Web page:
What is the role of the planner in the revolution for Black liberation? Do regional and city planners even have a role? Community building will be necessary to life post revolution. Cities that are centered around love and meeting the needs of the people are vital. . . .
Community Control for who? We still have too many hierarchies and contradictions within the Black community to ensure a subset of people with police power would not replicate the same violent institution power. The problem with policing is not who controls it or who can enforce its protocols. The problem with policing is that policing is inherently violent and always patriarchal. Campaigns like #sayhername (though co-opted/erased/reduced to now include #sayhisname) was a recognition that non-cishet men experience police violence. The violence may not be out in the open or in the streets, recording on a cell phone, or public in . . .
Originally published: Black Agenda Report by Max Rameau and Netfa Freeman (June 10, 2020) Defunding the police might end the armed and uniformed force as we know it, but the ruling class will then hire mercenaries to protect their wealth and enforce their will. The intensity and scope of the mass rebellion that has gripped the U.S. and expanded internationally has shaken global white supremacist capitalist patriarchy to its knees. The people have tasted a real sense of their own power and as a result some very unexpected developments have emerged. Among them is the demand to “defund the police,” . . .
Originally Posted by the Anti Police-Terror Project At the end of April, Anti Police-Terror Project’s Ride for Justice for Steven Taylor drew hundreds. Steven Taylor, a 33-year-old Black father of three, was shot to death by a San Leandro police officer as he struggled with a mental health crisis in a local Walmart. Demonstrators practiced social distancing from their vehicles adorned with signs that read “Justice for Steven” and “Compassion Not Cops” as they caravanned, circling the Walmart parking lot chanting and honking horns. Afterward, they headed to San Leandro Police Department—cars spanned the distance of several blocks in front . . .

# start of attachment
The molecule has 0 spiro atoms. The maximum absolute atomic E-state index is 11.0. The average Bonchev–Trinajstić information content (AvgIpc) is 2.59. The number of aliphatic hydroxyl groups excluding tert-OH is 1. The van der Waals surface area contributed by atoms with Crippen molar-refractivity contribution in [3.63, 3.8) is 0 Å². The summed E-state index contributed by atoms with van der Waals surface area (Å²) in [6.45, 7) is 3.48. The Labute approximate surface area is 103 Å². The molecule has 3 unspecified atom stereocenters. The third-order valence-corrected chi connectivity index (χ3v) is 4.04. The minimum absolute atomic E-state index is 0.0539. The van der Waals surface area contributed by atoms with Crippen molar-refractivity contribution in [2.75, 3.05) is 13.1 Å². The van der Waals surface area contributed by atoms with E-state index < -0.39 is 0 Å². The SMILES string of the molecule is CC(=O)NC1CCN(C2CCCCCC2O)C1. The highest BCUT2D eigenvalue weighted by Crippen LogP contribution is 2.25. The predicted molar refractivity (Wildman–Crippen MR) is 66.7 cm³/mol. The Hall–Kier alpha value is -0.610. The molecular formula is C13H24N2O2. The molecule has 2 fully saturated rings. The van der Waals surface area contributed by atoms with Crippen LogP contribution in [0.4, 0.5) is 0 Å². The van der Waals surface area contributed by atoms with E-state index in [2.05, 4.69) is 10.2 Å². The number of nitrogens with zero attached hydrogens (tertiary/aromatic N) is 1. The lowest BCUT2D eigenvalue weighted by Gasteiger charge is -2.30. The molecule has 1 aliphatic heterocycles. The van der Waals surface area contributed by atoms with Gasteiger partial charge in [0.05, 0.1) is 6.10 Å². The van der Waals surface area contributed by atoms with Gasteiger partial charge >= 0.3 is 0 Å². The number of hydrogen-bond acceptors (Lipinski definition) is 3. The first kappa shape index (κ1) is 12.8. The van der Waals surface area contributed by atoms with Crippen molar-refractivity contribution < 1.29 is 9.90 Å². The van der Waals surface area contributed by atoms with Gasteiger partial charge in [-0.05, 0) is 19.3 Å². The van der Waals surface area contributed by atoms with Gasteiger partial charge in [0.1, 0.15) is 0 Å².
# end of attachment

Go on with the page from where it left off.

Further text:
We made this for our community after a lot of research and a lot of discussion. This is a compilation of African people need to know about the coronavirus and how we can take care of each other right now. What we Know So Far African People and Coronavirus African people are not immune – there are an increasing number of confirmed cases on the continent and in the diaspora. The first confirmed death from the virus on the continent happened this week in Burkina Faso. African people are particularly high-risk, not just elders and immuno-compromised folks. Medical complications caused . . .